History took centerstage Saturday in New Orleans, as Historically Black Colleges and Universities players were showcased in the first-ever HBCU Legacy Bowl.
Tennessee State quarterback Geremy Hickbottom was named Offensive Most Valuable Player as he helped Team Gaither to a resounding 22-6 win over Team Robinson at Yulman Stadium in New Orleans.
Airing on NFL Network and presented by the Black College Football Hall of Fame, the HBCU Legacy Bowl featured the top draft-eligible players from HBCUs and was the culmination of a week-long event that celebrated Black culture and history. It pitted Team Gaither, named after Florida A&M University coaching great Jake Gaither, against Team Robinson, which was named after Grambling State coaching legend Eddie Robinson.
Hickbottom was 9 of 15 for 72 yards and rushed five times for 25 yards and a 3-yard score with 9:18 to go in the game. He was one of three quarterbacks who had a hand in Team Gaither touchdowns, though, as it largely dominated Team Robinson.
After a slow and scoreless start, Chowan University's Bryce Witt (15 of 21 for 131 yards and a touchdown, three carries for 32 yards) led Team Gaither into the end zone and to a lead it wouldn't relinquish when he piloted a scoring drive late in the second quarter. Witt's TD pass began a 15-0 run to start the game for Team Gaither.
Team Robinson defensive back Antwan Collier (Florida A&M) garnered Defensive MVP with a game-high nine tackles and 1.5 tackles for loss.
Other notable outings came from Team Robinson linebacker Derrick Mayweather out of Florida A&M, who had six tackles, and Team Gaither defensive lineman Da'Shaan Dixon (Norfolk State; four tackles, 1.5 tackles for loss, pass breakup) and wide receiver Marquis McClain (Southern University and A&M College; seven receptions for 84 yards).
Some of the NFL's most prominent current players from HBCUs are linebacker Shaquille Leonard (South Carolina State, Indianapolis Colts), offensive tackle Terron Armstead (Arkansas-Pine Bluff, New Orleans Saints), defensive tackle Javon Hargrave (South Carolina State, Philadelphia Eagles) and running back Tarik Cohen (North Carolina A&T, Chicago Bears). However, there were no HBCU products selected in the 2021 NFL Draft and there's been just one picked over the past two drafts.
With Saturday's showcase hopeful of improving those numbers, Alabama A&M quarterback Aqeel Glass entered with the most fanfare. Having won the last two Black College Football Player of the Year accolades, Glass boasts good size (6 foot 5, 215 pounds), great leadership and a strong arm. Unfortunately, he turned in a subpar outing Saturday, starting the day just 1 of 5 and finishing it 4 of 15 for 51 yards, no touchdowns and a 55.2 rating for Team Robinson.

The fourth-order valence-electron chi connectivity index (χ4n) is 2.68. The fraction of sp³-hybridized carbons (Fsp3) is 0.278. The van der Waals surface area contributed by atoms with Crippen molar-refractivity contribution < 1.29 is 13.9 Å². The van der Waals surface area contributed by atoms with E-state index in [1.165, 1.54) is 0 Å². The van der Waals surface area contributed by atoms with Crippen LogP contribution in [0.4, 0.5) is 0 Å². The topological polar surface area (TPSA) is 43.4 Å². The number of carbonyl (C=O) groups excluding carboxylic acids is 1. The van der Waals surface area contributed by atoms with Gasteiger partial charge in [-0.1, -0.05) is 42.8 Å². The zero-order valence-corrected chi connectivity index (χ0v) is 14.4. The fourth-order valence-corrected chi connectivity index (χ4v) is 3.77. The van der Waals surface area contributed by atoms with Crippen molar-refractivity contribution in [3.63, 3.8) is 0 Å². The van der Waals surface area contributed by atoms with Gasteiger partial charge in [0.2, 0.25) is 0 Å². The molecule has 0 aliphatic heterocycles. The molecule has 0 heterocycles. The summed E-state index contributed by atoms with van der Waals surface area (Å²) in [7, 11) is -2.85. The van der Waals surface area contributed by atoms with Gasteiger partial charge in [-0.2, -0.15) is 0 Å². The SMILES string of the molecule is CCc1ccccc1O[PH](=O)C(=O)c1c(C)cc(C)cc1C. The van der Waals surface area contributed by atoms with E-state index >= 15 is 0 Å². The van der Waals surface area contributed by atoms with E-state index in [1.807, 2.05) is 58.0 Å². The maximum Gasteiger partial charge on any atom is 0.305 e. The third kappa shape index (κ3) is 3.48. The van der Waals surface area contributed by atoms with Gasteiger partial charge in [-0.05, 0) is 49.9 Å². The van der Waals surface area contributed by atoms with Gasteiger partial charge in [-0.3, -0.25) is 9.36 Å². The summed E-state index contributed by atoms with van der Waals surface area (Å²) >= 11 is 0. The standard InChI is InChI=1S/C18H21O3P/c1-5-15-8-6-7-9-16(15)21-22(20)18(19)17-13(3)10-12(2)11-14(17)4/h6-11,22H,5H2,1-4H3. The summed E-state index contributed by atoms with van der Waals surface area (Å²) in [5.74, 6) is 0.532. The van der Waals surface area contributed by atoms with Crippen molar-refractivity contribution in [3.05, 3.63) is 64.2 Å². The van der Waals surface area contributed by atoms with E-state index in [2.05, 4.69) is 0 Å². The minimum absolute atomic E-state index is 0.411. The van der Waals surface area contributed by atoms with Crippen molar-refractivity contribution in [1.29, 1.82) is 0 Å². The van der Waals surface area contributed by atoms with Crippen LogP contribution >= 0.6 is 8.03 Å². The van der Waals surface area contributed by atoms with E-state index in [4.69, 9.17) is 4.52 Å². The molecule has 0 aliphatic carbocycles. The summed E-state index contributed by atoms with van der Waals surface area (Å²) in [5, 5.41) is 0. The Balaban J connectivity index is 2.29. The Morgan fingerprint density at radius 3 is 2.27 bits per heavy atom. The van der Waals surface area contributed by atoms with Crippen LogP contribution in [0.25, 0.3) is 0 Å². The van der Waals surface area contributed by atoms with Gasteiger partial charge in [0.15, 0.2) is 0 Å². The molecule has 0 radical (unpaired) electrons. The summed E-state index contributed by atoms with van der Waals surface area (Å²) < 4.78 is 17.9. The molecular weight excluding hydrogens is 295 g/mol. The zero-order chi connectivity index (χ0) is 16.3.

Another promising prospect is running back Ezra Gray out of Alabama State, but he fumbled away possession on Team Robinson's first drive. The 5-foot-7 dynamo was able to rebound to turn in a relatively solid day to the tune of four carries for 33 yards (8.3 yards per carry), which stood as game-high rushing honors.
Following a scoreless opening quarter, Team Gaither found the end zone first. Witt ignited the offense, marching his squad downfield before he found running back Calil Wilkins (Bowie State) for a 12-yard score and a 6-0 lead.
A Team Gaither takeaway led to a 9-0 lead in the third stanza, as Jefferson Souza (Virginia Union) converted a 21-yard field goal. The score was set up when linebacker Wesley Bowers (Bowie State) forced a fumble and Javon Frazier (Virginia State) scooped it up.
Team Gaither turned the game into a blowout when quarterback Juwan Carter (Norfolk State) took a QB draw untouched for seven yards and a 15-0 lead (the extra point was missed as the kicking games of each squad struggled all day).
Quarterback Juwan Pass (Prairie View A&M) got Team Robinson on the board late in the third when he took it in himself for a score and cut the score to 15-6.
But Team Gaither had the majority of the highlights on the day, including the last one, when Hickbottom salted away the game with his rushing score. Roughly nine minutes later, the first HBCU Legacy Bowl was in the books.